The interior and exterior walls of the monologue are made of glass, solid walls and floral brick walls. The three are continuous like alternating ink brush strokes that create the different boundary conditions of the museum. The architect states: “I see the boundary of the monologue as a shifting line of ink. In architecture I use white instead of black. The starting signal is the small oval theater. The point is the yoga room, the dried brush is the flower wall, the art gallery is the line that connects these, the thin and a little fast is the corridor with a peak, then it slopes to a side peak forming a slow thick line ‘, the enlarged art museum, then the dance studio is a hit slowly back on top.’
The farm was originally supposed to have a white dry clay floor. During the construction phase, the architects decided to change the white to black, transforming the walkable white square into a visible black pool. With this gesture a new depth was created in the visual aspect.“The white building is surrounded by a deep pool of stillness, you stare at it as it stares at you. The surroundings suddenly become quiet.’
“I wanted the glass surface to have a continuous view of the inner courtyard and the museum without any structural elements. In order to reduce the structure’s dead weight and the size of the structural elements, the roof consists of a full poured layer of 40mm fine-grain concrete with ribbed patterned steel panels on top to ensure thermal insulation and waterproofing performance. An independent column surmounted steel beam units in the narrow corridor and hid them in the walls. And the steel structure unit with a single-span frame and overhanging girders was used in the enlarged art museum space. The maximum overhang is 4.6 meters. It provides a fully permeable effect with no vertical elements blocking the water court façade.’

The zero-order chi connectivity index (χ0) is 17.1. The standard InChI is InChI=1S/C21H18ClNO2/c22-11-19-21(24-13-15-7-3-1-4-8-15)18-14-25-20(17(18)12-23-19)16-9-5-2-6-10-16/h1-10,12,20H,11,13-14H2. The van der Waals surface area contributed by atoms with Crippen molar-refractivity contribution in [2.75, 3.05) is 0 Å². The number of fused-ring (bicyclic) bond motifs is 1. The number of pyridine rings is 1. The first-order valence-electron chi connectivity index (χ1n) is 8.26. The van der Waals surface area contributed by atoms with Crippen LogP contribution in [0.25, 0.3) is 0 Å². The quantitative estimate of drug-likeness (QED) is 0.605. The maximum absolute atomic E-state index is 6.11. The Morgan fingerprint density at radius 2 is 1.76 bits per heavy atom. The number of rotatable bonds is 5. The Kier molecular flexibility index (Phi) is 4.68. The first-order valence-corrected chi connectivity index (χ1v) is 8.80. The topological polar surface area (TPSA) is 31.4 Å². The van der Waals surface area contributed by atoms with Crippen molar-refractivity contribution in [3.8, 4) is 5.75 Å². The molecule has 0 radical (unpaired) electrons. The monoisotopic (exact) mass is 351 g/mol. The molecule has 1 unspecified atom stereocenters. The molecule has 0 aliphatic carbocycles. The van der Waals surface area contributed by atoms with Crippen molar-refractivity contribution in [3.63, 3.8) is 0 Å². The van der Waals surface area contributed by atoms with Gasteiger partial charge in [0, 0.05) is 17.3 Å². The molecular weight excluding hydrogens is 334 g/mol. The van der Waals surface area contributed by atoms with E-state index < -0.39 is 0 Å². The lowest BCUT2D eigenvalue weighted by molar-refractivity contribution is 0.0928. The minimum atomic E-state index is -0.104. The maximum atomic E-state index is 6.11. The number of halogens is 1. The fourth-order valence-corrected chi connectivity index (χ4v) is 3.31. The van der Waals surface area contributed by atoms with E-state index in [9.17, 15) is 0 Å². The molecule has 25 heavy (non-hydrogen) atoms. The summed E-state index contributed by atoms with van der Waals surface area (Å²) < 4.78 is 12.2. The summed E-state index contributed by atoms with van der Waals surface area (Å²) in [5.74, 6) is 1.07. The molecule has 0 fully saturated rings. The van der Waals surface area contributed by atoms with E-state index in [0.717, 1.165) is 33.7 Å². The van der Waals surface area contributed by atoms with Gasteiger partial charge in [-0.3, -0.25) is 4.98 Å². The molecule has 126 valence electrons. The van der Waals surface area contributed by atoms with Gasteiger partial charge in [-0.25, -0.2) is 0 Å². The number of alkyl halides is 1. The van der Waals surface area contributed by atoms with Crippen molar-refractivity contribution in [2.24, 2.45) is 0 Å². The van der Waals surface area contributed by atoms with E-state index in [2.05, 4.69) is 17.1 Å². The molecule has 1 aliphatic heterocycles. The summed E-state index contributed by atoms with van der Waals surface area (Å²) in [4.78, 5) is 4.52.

The brick wall either doubles to frame an inner courtyard, or combines with glass or solid walls to form a continuous 150-meter corridor that encircles the museum
“The Wasserhof has calmed down. As I rendered the white glass-fronted building at the edge of the black pool, there was a new familiarity and the vibe of the place was too cliche. So I decided to light it up by turning the highest circular facade of the yoga room into a gradient stained glass. With a hint of color in the bold ink, the result is a glittering glass fortress.’
“The Glass Fortress originally only had one floor, but the client insisted on a changing area and I was only able to add a second floor to maintain the visual openness of the first floor. I also wanted the facade glass to maintain vertical continuity. I asked Lao Hu to hang the floor to separate the floor and the glass facade. Lao Hu arranged the frame in a cruciform shape to provide horizontal lateral rigidity on the roof, combined with the wraparound ring beam to form a frame that provides torsional rigidity, creating a clean and efficient power system. He used four hanging columns suspended from the main frame girder and hidden in the cabinet to raise the second story slab. Finally, the stairs were also slightly suspended from the floor slab. The first floor was then opened up to the glorious light.’
open corridor with alternating light